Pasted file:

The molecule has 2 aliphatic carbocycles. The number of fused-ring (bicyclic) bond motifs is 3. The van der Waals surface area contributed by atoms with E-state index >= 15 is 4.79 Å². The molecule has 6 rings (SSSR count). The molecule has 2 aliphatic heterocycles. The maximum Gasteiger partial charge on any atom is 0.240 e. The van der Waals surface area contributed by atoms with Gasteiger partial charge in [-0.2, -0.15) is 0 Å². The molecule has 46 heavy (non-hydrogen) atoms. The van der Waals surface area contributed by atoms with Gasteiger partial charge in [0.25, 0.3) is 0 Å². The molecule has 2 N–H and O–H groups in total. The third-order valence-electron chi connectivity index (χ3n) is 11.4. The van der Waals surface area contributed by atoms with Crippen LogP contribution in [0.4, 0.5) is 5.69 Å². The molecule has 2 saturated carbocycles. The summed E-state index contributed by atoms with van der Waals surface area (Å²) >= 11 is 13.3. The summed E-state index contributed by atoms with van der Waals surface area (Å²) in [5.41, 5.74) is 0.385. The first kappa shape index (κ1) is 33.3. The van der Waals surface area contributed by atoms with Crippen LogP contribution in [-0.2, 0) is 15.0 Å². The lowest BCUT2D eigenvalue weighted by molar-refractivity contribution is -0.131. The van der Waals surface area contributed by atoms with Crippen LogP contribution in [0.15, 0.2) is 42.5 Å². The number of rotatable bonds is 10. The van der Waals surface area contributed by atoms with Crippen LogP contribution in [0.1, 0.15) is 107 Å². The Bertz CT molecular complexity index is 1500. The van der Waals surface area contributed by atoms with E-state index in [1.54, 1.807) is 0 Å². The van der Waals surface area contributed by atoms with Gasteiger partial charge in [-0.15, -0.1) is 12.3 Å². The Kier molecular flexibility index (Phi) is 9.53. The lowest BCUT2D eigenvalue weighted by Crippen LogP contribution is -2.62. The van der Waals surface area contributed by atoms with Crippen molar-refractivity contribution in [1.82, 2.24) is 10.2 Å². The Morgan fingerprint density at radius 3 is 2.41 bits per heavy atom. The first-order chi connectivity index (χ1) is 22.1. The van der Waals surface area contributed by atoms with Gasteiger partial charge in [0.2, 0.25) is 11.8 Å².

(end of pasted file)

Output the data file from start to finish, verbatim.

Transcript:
The molecule has 2 aliphatic carbocycles. The number of fused-ring (bicyclic) bond motifs is 3. The van der Waals surface area contributed by atoms with E-state index >= 15 is 4.79 Å². The molecule has 6 rings (SSSR count). The molecule has 2 aliphatic heterocycles. The maximum Gasteiger partial charge on any atom is 0.240 e. The van der Waals surface area contributed by atoms with Gasteiger partial charge in [-0.2, -0.15) is 0 Å². The molecule has 46 heavy (non-hydrogen) atoms. The van der Waals surface area contributed by atoms with Gasteiger partial charge in [0.25, 0.3) is 0 Å². The molecule has 2 N–H and O–H groups in total. The third-order valence-electron chi connectivity index (χ3n) is 11.4. The van der Waals surface area contributed by atoms with Crippen LogP contribution in [0.4, 0.5) is 5.69 Å². The molecule has 2 saturated carbocycles. The summed E-state index contributed by atoms with van der Waals surface area (Å²) >= 11 is 13.3. The summed E-state index contributed by atoms with van der Waals surface area (Å²) in [5.41, 5.74) is 0.385. The first kappa shape index (κ1) is 33.3. The van der Waals surface area contributed by atoms with Crippen LogP contribution in [-0.2, 0) is 15.0 Å². The lowest BCUT2D eigenvalue weighted by molar-refractivity contribution is -0.131. The van der Waals surface area contributed by atoms with Crippen LogP contribution in [0.15, 0.2) is 42.5 Å². The number of rotatable bonds is 10. The van der Waals surface area contributed by atoms with Crippen LogP contribution in [0.1, 0.15) is 107 Å². The Bertz CT molecular complexity index is 1500. The van der Waals surface area contributed by atoms with E-state index in [1.54, 1.807) is 0 Å². The van der Waals surface area contributed by atoms with Gasteiger partial charge in [-0.15, -0.1) is 12.3 Å². The Kier molecular flexibility index (Phi) is 9.53. The lowest BCUT2D eigenvalue weighted by Crippen LogP contribution is -2.62. The van der Waals surface area contributed by atoms with Crippen molar-refractivity contribution in [1.82, 2.24) is 10.2 Å². The Morgan fingerprint density at radius 3 is 2.41 bits per heavy atom. The first-order chi connectivity index (χ1) is 22.1. The van der Waals surface area contributed by atoms with Gasteiger partial charge in [0.2, 0.25) is 11.8 Å².